Taking It From the Beginning – Part 3

The hero – As I’ve said, I am a tried and true pantser. I will sometimes start a book without doing any back story for my characters. For me, it’s an ideal way to get to know them. I start writing knowing that my first draft will not be my last.

I’ve already written a couple of pages without doing a back story for my hero. That is his background, his origins. After meeting my hero, Kurt (through my heroine, Quinn’s eyes), I’ll go back and give him some meat. A very quick, very general background story for Kurt.

Kurt has been a fighter all of his life. Scrapping for food on the streets while his mother used drugs and alcohol. She died when he was young and he went to live with his two uncles, Ron and Bobby. Ron was an ex-navy seal, he taught Kurt what he needed to fight and survive. Kurt was a natural. A charmer, a con. Deadly with his hands. And weapons. His uncle taught him about weapons…just in case, he would say. Kurt didn’t know much about his uncle Bob. When he was 18, he got his first taste of the supernatural. He saved another boy from a vampire, he accidentally put a stake through the vampires heart. The kid followed him home, 16 year old Joseph Taylor. We’ll talk about secondary characters in a future blog. But right now, for Kurt’s background, know that Joe and Kurt became close friends, depending on each other, watching each other’s back.

When Kurt told his navy seal uncle about the vampire and Joe, Ron became angry and started drinking heavily. When the vampire’s coven attacked the house for revenge, they killed his Uncle Ron and it was, surprisingly, his Uncle Bob who killed them. He taught Kurt and Joe everything he knew about vampires and how to kill them.

Now they fight vampires and any other evil thing they come across. Oh, one more thing should be said about Kurt. About five years before the story takes place, when Kurt was 25, cocky and overconfident, he fell in love with a woman, Laura McKenzie. He kept her in the dark about what he did. The vampires he was hunting tracked her down, tortured her and changed her.

So, that’s a rough background for Kurt. I can add more later or switch things around or change things. This was off the top of my head. Kurt is a fighter. He’s tough. He’s been hurt in the past and believes that all vampires are bad, evil to the core, killers.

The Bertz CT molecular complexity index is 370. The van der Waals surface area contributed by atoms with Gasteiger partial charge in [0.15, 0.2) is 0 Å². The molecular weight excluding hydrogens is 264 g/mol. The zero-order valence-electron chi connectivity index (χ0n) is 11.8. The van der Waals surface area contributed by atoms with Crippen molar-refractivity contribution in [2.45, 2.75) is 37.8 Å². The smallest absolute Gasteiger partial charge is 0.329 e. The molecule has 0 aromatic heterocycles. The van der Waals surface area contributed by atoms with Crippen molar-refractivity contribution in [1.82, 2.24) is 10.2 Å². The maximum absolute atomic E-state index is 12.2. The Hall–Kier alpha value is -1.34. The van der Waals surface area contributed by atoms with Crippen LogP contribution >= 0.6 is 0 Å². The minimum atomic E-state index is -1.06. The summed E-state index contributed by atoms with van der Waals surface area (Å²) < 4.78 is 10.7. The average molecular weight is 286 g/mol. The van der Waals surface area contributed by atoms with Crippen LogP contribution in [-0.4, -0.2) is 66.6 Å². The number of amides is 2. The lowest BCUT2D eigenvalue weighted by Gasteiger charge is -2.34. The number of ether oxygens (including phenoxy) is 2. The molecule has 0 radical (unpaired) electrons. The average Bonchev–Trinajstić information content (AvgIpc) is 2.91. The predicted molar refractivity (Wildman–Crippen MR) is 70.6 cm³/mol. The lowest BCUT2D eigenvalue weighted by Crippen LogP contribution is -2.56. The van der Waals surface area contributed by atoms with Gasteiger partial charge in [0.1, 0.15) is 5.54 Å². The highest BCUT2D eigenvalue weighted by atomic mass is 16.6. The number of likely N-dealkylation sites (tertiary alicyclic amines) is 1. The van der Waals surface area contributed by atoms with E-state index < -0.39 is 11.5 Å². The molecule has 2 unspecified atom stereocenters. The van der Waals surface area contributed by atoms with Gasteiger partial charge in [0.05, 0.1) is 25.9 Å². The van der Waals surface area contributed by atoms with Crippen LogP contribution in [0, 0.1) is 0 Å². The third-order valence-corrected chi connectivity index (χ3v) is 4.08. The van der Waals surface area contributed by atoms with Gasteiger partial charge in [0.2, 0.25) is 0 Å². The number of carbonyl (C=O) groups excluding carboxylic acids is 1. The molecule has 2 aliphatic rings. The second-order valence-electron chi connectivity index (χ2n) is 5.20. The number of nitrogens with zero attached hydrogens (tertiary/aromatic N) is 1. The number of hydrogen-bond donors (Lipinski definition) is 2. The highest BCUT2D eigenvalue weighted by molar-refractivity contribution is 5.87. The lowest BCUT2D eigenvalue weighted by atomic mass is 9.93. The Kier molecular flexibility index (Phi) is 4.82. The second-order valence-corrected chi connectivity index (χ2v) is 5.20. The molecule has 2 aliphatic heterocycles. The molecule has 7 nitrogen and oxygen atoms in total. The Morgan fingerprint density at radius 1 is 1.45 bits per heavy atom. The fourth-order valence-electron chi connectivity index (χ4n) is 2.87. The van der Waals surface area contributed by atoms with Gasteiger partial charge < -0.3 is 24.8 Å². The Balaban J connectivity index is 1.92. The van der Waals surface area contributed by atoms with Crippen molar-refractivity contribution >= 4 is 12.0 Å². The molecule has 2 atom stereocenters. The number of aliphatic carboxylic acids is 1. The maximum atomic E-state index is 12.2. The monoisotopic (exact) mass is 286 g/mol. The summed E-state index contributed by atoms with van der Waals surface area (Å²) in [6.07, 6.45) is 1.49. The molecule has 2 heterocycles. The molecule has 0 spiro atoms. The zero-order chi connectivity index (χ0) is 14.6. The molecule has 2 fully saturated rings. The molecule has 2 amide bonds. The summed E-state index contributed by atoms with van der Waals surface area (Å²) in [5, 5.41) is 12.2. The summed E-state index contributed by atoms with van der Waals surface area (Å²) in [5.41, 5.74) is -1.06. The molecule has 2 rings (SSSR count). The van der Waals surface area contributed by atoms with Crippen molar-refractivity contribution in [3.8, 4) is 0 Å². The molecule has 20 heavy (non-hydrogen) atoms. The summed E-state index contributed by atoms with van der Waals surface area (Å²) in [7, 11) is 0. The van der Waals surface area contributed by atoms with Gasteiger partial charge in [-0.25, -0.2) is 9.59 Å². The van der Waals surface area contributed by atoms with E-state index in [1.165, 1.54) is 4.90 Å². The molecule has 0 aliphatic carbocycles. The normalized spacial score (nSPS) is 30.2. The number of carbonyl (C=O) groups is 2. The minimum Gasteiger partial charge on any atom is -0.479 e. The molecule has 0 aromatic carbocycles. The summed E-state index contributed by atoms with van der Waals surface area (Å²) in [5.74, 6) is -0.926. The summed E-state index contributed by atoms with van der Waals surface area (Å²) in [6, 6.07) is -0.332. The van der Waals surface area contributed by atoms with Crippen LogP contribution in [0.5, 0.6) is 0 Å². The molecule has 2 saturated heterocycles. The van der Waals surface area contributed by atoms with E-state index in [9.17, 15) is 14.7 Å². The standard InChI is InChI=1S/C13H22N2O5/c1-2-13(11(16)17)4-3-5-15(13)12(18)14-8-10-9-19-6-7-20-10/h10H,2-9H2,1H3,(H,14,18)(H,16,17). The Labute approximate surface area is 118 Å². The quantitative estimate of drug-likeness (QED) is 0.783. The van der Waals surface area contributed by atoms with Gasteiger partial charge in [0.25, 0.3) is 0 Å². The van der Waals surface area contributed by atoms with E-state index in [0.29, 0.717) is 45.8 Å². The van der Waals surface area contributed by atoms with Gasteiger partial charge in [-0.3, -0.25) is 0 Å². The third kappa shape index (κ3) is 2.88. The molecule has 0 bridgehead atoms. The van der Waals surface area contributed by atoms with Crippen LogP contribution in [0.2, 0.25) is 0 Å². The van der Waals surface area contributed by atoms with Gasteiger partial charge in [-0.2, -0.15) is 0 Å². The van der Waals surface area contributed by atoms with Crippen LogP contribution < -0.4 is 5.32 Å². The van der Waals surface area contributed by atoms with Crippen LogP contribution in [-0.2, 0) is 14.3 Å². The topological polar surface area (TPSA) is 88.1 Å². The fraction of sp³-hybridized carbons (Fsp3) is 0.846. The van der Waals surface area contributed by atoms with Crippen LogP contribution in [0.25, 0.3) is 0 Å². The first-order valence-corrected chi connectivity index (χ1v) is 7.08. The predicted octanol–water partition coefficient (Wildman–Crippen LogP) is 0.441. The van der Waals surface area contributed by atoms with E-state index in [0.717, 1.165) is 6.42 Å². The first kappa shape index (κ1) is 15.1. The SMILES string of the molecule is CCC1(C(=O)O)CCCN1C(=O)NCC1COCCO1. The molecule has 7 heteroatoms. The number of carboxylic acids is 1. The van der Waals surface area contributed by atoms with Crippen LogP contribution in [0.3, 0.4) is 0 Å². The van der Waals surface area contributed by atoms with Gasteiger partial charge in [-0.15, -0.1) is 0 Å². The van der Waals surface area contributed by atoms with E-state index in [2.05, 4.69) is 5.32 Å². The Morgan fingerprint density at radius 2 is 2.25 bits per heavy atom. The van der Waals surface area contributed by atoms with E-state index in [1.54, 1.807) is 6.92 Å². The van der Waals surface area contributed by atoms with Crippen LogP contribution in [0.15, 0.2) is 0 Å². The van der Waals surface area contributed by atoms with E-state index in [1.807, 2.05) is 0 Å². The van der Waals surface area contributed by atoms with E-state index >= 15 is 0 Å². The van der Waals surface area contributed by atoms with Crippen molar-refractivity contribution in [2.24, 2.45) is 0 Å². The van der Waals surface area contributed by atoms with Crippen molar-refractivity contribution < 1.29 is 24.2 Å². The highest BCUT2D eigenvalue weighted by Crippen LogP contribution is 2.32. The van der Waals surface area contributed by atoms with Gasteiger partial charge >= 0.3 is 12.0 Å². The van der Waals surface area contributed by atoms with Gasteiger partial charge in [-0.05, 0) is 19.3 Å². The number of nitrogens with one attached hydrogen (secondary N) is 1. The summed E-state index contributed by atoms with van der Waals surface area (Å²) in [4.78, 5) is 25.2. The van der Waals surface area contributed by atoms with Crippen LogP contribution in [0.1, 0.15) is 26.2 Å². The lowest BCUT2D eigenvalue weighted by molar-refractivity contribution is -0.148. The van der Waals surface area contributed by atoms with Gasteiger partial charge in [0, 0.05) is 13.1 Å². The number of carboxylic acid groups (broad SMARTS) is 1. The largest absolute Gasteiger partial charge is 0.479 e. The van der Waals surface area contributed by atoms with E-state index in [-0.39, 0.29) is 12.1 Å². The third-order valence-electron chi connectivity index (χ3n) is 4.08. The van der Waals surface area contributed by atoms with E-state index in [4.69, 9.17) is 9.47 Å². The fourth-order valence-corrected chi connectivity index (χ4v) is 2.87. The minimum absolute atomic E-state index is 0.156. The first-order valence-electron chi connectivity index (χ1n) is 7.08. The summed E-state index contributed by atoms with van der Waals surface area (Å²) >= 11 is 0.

This is a good start for Kurt. I know him pretty well, but there are certainly secrets lurking inside of Kurt for me to discover as I get to know him better.

There are numerous character background sheets on the web, if you like to use that sort of thing. Here’s a pretty good one for characters – http://users.wirefire.com/tritt/tip8.html

Next time, we’ll talk about the heroine.

6 Responses to “Taking It From the Beginning – Part 3

  • I thought I was a pantser but quickly discovered I’m a linear plotter. I usually do journal entries from my hero’s pov before I begin writing his story.

    • Renee, journal entries are a great way to get to know your character. Backstory will also help develop who he/she is.

  • Laurel, I’m a pantser too. I start every story out with an idea- either for a character or a scene- and then I run with it NaNoWriMo style. Then I’m ready for plotting and several more drafts.

    • Hi Alexa. Isn’t it funny how every writers writing style is so different? As different as say, personalities! 🙂 I love being a pantser and allowing my characters to “live” and work out the conflict for themselves. They often surprise me!

  • Laurel, I’m a pantser up to a point, but I have the story sort of all worked out in my head before I begin–and I usually have a several-page ‘synopsis’ of how I think it will all progress. Of course, it never does. As I write, the story takes different routes. I ran on to that early outline for my second book recently and thought–that sounds like a good story. Too bad I didn’t write it LOL.

    So glad to find your site, BTW. I love medievals. I write in that broad time period too. Can’t wait to read yours!

    • Hi Barb. Medievals are a great time period for action and drama. Who can resist a knight in shining armor? I usually know what’s going to happen about two chapters away from where I’m at so that I’m not locked down plot wise. Just general goals to accomplish, really.